I love a good story. I love it even more when the story is true. Today’s session with two fellow Red Hatters, Katrinka McCallum, VP of product and technology operations, and Jay Ferrandini, senior director of worldwide DevOps, gave me both. And it makes me even more excited that their session was about Red Hat eating its own dogfood or, if you prefer, drinking its own champagne.

“We might not be delivering what our customers want…”

Red Hat engineering had a problem when it came to dealing with Red Hat operations. This was referred to as the “banana and pickle problem.” Engineering/QE would come to operations asking for something–a solution that they desperately needed. Let’s call the requested solution the banana. They came to the team and asked for a banana. Ops went away into a black box development cycle and delivered…a pickle. Not exactly the same thing. Similar in some ways, but not what was requested.

This is an issue that many teams face. They’re segmented in such a way that there’s no collaboration or communication across the teams, at least not in a meaningful way.

Maybe DevOps can save the day?

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The future of Red Hat Enterprise Linux

What customers wanted: 2002

Gunnar Hellekson’s been with Red Hat long enough to remember what customers wanted in the early days, when they were still buying boxed software off the shelf of the local big box electronics store. What did they expect from the upstart software company back then? In Hellekson’s parlance, Red Hat’s business was “lighting up hardware and making software run.” Customers at that time primarily wanted:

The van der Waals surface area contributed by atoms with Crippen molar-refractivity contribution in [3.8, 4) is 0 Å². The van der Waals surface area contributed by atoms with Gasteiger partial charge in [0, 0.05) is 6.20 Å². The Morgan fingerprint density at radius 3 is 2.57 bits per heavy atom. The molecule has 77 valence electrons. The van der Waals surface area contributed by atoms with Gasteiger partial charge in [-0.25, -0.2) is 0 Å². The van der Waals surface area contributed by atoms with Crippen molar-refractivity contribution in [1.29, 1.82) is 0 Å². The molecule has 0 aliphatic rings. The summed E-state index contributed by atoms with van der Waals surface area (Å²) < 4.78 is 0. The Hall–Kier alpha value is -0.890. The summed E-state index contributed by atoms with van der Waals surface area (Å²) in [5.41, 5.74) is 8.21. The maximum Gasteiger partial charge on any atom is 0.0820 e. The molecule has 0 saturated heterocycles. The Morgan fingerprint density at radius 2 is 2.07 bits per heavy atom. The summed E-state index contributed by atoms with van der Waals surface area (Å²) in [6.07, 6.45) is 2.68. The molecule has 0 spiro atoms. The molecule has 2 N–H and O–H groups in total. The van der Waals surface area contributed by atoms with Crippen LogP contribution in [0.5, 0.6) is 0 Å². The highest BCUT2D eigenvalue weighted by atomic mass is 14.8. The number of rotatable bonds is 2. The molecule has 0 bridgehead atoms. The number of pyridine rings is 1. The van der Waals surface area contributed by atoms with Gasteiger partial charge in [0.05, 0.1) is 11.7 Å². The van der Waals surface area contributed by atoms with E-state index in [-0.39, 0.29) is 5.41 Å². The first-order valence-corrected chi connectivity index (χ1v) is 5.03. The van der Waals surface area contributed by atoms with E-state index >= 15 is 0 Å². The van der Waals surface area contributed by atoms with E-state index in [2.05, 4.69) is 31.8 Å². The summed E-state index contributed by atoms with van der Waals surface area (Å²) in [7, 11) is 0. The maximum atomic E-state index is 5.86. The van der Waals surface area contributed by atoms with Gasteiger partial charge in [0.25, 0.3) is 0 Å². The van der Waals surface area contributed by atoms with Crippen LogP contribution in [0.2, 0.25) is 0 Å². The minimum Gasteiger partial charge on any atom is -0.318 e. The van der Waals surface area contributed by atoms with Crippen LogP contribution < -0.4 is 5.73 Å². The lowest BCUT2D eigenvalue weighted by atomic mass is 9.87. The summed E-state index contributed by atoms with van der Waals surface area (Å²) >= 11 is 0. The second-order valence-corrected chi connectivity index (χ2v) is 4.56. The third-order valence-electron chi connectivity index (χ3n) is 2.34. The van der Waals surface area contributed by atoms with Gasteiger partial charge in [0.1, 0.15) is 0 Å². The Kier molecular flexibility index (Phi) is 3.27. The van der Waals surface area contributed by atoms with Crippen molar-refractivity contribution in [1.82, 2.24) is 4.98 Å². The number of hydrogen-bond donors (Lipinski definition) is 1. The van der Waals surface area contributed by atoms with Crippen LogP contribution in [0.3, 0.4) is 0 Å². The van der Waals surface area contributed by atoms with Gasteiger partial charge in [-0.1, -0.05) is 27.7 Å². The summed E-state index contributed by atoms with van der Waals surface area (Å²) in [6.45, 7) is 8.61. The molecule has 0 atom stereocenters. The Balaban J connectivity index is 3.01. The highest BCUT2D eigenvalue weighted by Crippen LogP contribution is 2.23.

• Quality support
  • A vast* ecosystem
  • Peerless security response team
  • Options for life cycles (2 years, 10 years, etc.)
rhel-dependency-firefox-example
Firefox only has around 500 packages, and their dependency graph looks like this. Can you imagine what 10K might look like?

What’s happened since then?

The creation of separate streams for Red Hat® Enterprise Linux® and Fedora was a beneficial change that gave both room to grow. They continued to add value over time by, as Hellekson noted, “stuffing more things in the bag.” However, after a decade of adding value, Red Hat Enterprise Linux 7 has nearly 6,000 packages—plus all of their associated dependencies and complexity. According to Hellekson, if you were to package up everything in the upstream of RHEL today, there would be around 10,000 packages.

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The Red Hat security roadmap

Josh Bressers, security strategist for Red Hat, laid down the law for the current state and future of security at Red Hat in today’s roadmap session. When talking roadmaps, nothing is definite–Josh stressed that on several occasions and offered some guidance on when we might see some of these advancements. Still, nothing is certain until it’s certain.

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Photo by Marc Falardeau

Foundation > Platform > Technologies > Usage

Security is big. Really big. Especially within the past year, we’ve seen lots of security issues and vulnerabilities exposed, freaked out over, and resolved. It’s on everyone’s mind and the answer to all of this isn’t a silver bullet. Security is not a single solution, but everything in your infrastructure working together–along with your users. If you don’t use it securely, it doesn’t matter how secure it is at the bottom.